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USA/Djibouti: Torture case filed at the ACHPR

last updated Mar 01, 2011

A case filed confidentially in 2009 at the African Commission on Human and People’s Rights (ACHPR) could become the first international case linking an African country directly to the CIA’s rendition program. Human rights groups hope that the ACHPR will thoroughly investigate the claims by Mohammed al-Asad who allegedly was tortured in secret prisons in Djibouti, Afghanistan and Eastern Europe.

African Commission on Human and People's Rights

Mohammed al-Asad said he was arrested in 2003 in Tanzania and brought to a clandestine prison in Djibouti where he claims to have been abused by the guards. According to al-Asad, after two weeks, he was taken on a plane and spent the next 16 months in CIA prisons in Afghanistan and other countries where he was allegedly further tortured. After being detained in Yemen for some time he was released without charge in 2006.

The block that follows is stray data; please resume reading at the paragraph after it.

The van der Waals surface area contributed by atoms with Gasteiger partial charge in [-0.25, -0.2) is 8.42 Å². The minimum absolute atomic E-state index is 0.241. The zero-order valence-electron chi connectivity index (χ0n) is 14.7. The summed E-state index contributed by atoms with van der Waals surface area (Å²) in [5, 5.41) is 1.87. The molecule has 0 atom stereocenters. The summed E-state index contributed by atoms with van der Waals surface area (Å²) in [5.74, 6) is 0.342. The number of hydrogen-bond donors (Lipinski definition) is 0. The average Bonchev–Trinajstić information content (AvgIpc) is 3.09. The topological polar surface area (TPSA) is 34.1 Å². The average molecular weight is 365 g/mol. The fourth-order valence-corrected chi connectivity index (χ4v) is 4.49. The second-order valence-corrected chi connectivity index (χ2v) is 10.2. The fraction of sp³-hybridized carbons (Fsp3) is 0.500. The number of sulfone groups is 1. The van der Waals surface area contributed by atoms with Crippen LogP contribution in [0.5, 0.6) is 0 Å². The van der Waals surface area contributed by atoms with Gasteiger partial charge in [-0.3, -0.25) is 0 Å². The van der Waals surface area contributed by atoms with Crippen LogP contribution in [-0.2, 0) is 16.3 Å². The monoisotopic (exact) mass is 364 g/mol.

The U.S. and British human rights lawyers who filed the case are urging the ACHPR to demand an answer by the Djibouti government on its role in the CIA’s rendition program. So far, the Djibouti government refused to comment and the CIA denied allegations of abuse.


The ACHPR has jurisdiction over African countries which ratified the African Charter on Human and People’s Rights. Djibouti is among the ratifying countries. All attempts to bring persons involved in the CIA’s rendition program before a U.S. court have failed due to the so-called “state secrets privilege”, which allows the rejection of lawsuits if sensitive national security information might be revealed during the trial.


Washington Post: African commission asked to take case challenging CIA rendition program


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